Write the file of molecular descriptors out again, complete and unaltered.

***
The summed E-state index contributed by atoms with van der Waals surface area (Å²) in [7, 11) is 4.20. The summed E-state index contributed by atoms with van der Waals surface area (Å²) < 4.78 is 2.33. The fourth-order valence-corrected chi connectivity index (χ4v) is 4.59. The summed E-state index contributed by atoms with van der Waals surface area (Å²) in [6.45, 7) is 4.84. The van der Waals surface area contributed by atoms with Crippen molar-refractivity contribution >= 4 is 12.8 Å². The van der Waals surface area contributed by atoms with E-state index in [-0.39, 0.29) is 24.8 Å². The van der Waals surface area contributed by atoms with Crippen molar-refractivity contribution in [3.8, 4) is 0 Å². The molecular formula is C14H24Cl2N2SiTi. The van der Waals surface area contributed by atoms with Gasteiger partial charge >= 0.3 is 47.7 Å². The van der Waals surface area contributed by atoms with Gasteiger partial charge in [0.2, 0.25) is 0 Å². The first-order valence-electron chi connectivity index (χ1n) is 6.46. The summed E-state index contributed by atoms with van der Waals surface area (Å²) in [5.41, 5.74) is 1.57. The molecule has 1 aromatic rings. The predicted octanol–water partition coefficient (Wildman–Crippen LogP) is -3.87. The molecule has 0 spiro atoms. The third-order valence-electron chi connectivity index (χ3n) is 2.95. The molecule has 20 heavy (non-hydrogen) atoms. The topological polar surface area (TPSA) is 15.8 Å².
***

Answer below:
The summed E-state index contributed by atoms with van der Waals surface area (Å²) in [7, 11) is 4.20. The summed E-state index contributed by atoms with van der Waals surface area (Å²) < 4.78 is 2.33. The fourth-order valence-corrected chi connectivity index (χ4v) is 4.59. The summed E-state index contributed by atoms with van der Waals surface area (Å²) in [6.45, 7) is 4.84. The van der Waals surface area contributed by atoms with Crippen molar-refractivity contribution >= 4 is 12.8 Å². The van der Waals surface area contributed by atoms with E-state index in [-0.39, 0.29) is 24.8 Å². The van der Waals surface area contributed by atoms with Crippen molar-refractivity contribution in [3.8, 4) is 0 Å². The molecular formula is C14H24Cl2N2SiTi. The van der Waals surface area contributed by atoms with Gasteiger partial charge >= 0.3 is 47.7 Å². The van der Waals surface area contributed by atoms with Gasteiger partial charge in [0.2, 0.25) is 0 Å². The first-order valence-electron chi connectivity index (χ1n) is 6.46. The summed E-state index contributed by atoms with van der Waals surface area (Å²) in [5.41, 5.74) is 1.57. The molecule has 1 aromatic rings. The predicted octanol–water partition coefficient (Wildman–Crippen LogP) is -3.87. The molecule has 0 spiro atoms. The third-order valence-electron chi connectivity index (χ3n) is 2.95. The molecule has 20 heavy (non-hydrogen) atoms. The topological polar surface area (TPSA) is 15.8 Å².